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Book Information:Cover Date: Apr 1964
- Jane Foster
- The Enchantress
- The Executioner
this comic book review focuses on the Thor story titled “The Enchantress And The Executioner!” from Journey Into Mystery #103. In this title, Loki continuing to pull the strings of an angered Odin, convinces his step father to send the Enchantress an irresistible immortal to win the heart of Thor. But will the god of thunder fall in love with the Enchantress, or can the mortal Jane Foster hold his attention over a goddess?
in this issue Jack Kirby shown us that he can be as skilled at drawing the art of seduction as he can be at drawing action, and this issue offered us plenty of both. from the Enchantress’s efforts to win Don Blake’s heart, to the Executioner fighting Thor for the return of Jane Foster. here I choose to included a sampling of both, a scene with the Enchantress trying to seduce as well the Executioner battling it out with Thor.
Characters & Development
Loki, shows us again just how much of a threat he can be from afar, living up to being the God of mischief and playing to the desires of his fellow Asgard Gods to try to bring about the end of Thor. He does this in both convincing Odin that sending the Enchantress to enthralled Thor is a good idea, as well as in explaining his goals to the goddess herself.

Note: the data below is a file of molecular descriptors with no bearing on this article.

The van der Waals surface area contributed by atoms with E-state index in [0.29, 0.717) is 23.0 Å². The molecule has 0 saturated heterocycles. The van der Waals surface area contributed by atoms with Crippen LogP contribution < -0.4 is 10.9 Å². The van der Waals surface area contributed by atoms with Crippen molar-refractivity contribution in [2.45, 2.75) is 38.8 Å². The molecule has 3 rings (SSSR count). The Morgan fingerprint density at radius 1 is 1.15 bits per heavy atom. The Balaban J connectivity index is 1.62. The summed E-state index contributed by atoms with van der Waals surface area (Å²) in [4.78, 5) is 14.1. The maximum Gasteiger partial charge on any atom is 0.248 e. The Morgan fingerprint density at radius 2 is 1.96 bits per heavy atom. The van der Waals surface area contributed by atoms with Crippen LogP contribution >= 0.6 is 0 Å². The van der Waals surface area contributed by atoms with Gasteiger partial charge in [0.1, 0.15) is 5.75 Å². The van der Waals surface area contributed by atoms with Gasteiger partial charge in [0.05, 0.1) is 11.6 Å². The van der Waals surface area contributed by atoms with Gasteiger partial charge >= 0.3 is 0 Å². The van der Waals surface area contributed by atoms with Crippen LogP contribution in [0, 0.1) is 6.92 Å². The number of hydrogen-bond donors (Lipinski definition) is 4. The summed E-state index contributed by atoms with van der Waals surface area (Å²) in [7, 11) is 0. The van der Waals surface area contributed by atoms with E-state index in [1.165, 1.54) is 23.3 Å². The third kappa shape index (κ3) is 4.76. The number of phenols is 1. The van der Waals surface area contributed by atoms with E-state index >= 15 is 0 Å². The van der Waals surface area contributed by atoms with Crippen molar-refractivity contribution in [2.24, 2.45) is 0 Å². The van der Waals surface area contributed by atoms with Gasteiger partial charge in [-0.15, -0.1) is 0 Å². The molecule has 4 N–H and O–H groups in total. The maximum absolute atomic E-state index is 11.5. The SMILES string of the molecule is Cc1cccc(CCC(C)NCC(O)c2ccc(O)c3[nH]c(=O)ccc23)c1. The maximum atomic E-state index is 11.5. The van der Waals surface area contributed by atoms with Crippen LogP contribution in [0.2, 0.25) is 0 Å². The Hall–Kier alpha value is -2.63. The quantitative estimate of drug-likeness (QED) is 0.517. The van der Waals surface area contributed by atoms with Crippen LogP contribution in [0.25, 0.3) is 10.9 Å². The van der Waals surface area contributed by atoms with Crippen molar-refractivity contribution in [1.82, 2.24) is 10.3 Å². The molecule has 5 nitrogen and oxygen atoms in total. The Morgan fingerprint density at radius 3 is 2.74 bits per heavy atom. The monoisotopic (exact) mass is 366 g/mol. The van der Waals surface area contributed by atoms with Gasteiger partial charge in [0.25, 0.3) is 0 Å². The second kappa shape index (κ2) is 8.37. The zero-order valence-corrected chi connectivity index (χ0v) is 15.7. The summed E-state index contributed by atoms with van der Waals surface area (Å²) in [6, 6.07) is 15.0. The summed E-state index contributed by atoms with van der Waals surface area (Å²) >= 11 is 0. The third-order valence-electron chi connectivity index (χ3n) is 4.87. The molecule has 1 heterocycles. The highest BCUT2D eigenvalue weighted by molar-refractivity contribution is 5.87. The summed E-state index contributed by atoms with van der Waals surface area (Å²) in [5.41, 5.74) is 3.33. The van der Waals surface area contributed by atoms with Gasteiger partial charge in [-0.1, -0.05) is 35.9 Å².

Thor shows us in this issue, just how strong his love for Jane Foster seems to be, in his resistance of someone who any mortal could not resist. While you would think this would sway Odin’s views or at least lead him to reconsider, you would be wrong.
demigods: The Enchantress And The Executioner
these two, unnamed gods play a key role in this story; but perhaps most importantly they offer a deeper look into Asgard’s population. Showing us that Loki is not the only one with ulterior motives, and a heart capable of evil.
Originality & Continuity
in these early marvel comic books, this is one of the first stories built around seduction that I recall seeing; and then when you consider just how much deeper it is then just that. That we have Loki pulling the strings from Asgard, and his two pawns each with deep motives of their own, we have a story that is quite original, and one that fits in with the ongoing story nicely.
When you consider everything above, we have a story where all the pieces fit together nicely; but on its own it also was a compelling and entertaining read, a fine example of the kinds of great story that Stan & Jack can put out.